This section lists events - meetings, lectures, visits etc - by societies other than the Church Monuments Society whose field of interest may be relevant to the Church Monuments Society. Please e-mail the Society if you have an event which you would like to be included. Please note we do not accept commercial organisations.

Information from the Ecclesiological Society

The Ecclesiologial Society's annual conference is on Saturday 5th October and is on the subject of Graveyards. Visit their website below for full details.

For further information and details of other events visit the Ecclesiological Society's website: www.ecclsoc.org

CAST IRON MEMORIALS Has anyone done a study of cast iron memorials? We recently received an enquiry about these, and were unable to be of much help. Contact Trevor Cooper in the first instance at cooper@ecclsoc.org
Public Lectures - Society of Antiquaries

Lectures to the Society of Antiquaries are now filmed and available on the internet. This includes two lectures by CMS members:
Sophie Oosterwijk, FSA, 'Reading Medieval Child Monuments', 5 March 2013.
Sally Badham, FSA, 'Seeking Salvation: Commemorating the Dead in the Late Medieval English Parish', 28 February 2013.
To watch them go to http://www.sal.org.uk/newsandevents/Lecture%20Archive/

Medieval Memoria Research Newsletter
We are proud to present the new issue of the newsletter '' (MMR)! This issue features, among other things, several book reviews, a call for papers, and an update on the status of the MeMO project, which has launched a crowdfunding campaign. This campaign is intended to allow MeMO to continue its activities after the now completed first phase of the project, which produced a large database and other websites on memoria. In return for your donation, MeMO offers special activities, i.e. Do ut des (http://memo.hum.uu.nl/database/pages/crowdfunding.html).  
You may download the newsletter from our website at the following address: http://mmr.let.uu.nl/index.html 
Alternatively, if you wish to go directly to the pdf-version, please use: http://mmr.let.uu.nl/pdf/MMR_012.pdf 
Call for Papers
International Medieval Conference 1915

Click here for details of the call for papers for the International Medieval Conference - The political function of church monuments for the 13th to the 16th centuries. This will be held at the University of Leeds on 6th - 9th July 2015. The sponsors for this conference are the University of Nottingham and the University of Amsterdam.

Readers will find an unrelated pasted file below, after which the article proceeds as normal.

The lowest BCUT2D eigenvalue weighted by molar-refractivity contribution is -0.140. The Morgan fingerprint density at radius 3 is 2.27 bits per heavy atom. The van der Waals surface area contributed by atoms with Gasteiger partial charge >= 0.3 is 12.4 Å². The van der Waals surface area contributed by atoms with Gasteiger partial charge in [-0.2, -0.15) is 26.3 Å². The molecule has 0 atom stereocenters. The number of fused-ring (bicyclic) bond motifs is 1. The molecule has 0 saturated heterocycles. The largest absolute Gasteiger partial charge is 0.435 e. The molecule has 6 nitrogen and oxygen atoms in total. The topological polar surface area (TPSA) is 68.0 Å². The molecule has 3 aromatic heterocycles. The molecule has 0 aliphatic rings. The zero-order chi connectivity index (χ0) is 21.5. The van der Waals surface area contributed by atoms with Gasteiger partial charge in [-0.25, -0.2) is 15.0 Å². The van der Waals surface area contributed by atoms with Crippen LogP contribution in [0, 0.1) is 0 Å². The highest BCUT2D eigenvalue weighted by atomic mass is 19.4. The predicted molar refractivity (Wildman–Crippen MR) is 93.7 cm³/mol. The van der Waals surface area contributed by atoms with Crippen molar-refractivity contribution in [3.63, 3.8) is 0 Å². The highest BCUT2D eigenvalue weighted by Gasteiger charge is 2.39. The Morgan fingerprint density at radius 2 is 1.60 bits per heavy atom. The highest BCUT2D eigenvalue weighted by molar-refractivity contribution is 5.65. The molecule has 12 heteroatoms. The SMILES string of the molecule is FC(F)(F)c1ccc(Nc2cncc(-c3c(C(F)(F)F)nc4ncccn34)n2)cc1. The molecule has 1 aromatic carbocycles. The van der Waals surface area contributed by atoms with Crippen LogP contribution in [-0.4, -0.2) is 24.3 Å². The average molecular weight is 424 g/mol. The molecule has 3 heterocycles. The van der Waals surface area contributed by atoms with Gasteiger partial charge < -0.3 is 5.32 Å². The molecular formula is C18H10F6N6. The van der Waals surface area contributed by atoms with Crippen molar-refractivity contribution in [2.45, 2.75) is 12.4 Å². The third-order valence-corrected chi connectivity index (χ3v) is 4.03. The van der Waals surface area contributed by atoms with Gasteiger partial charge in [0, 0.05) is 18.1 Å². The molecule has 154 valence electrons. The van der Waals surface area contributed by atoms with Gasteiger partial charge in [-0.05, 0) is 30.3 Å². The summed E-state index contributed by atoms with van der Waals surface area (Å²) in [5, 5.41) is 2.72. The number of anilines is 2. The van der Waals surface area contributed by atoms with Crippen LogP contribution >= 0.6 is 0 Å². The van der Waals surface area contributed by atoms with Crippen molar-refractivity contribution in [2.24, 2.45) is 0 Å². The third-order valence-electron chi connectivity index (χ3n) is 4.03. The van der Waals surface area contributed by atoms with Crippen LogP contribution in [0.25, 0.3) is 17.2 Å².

Regrettably there is rather short notice as the closing date is 15th September 2014. Contact details are given in the pdf file accessed as above.
Call for Papers
European Association of Archaeologists
Istambul Session - Mortuary Disasters
Aa session is proposed for the Istanbul EAA conference. Please get in contact if this session theme interests you:-
Dead Ends, Funerary Flops and Monumental Failures: Archaeologies of Mortuary Disasters > Organised by Ruth Nugent, Estella Weiss-Krejci and Howard Williams. Please  contact: howard.williams@chester.ac.uk
See https://www.eaa2014istanbul.org/site
    Thomas Browne, the seventeenth-century English antiquary, regarded  all memorials as inevitable failures; all memory eventually becomes oblivion. European archaeologists today might disagree, for even  short-lived and materially transient mortuary performances might have  powerful and lasting social efficacies, mortuary traditions can endure  for centuries, and the biographies of bodies, graves, cemeteries and  mortuary monuments can be charted over millennia. 
   Yet burial archaeologists tend to assume their data represents the  results of designed, planned, competently executed, and hence  completed, closed and ‘successful’ ritual processes. Mortuary  archaeology rarely engages with the inherently contingent, expedient, accidental, improvised, contested and open-ended natures of burials  and commemorations, and their material traces in the past and the  present. In particular, few studies have considered how these  dimensions can often lead to all manner of incomplete, failed and  interrupted mortuary practices resulting from a range of human and  natural agencies colliding within the mortuary arena. 
   Moving beyond anecdotal instances, this session seeks to theorize  different dimensions to funerary failures using archaeological  evidence. Interpreting bungled burials and collapsed catacombs,  curtailed cremations and half-built mausolea, short-lived cemeteries and flawed funerary art, practice-pieces and misspelled epitaphs, the  session explores what we can learn about past societies from when death went wrong.

FRH Conference in Halle, Germany, 29th Ocotber - 1st November 2014
For details click here or visit the on-line site here.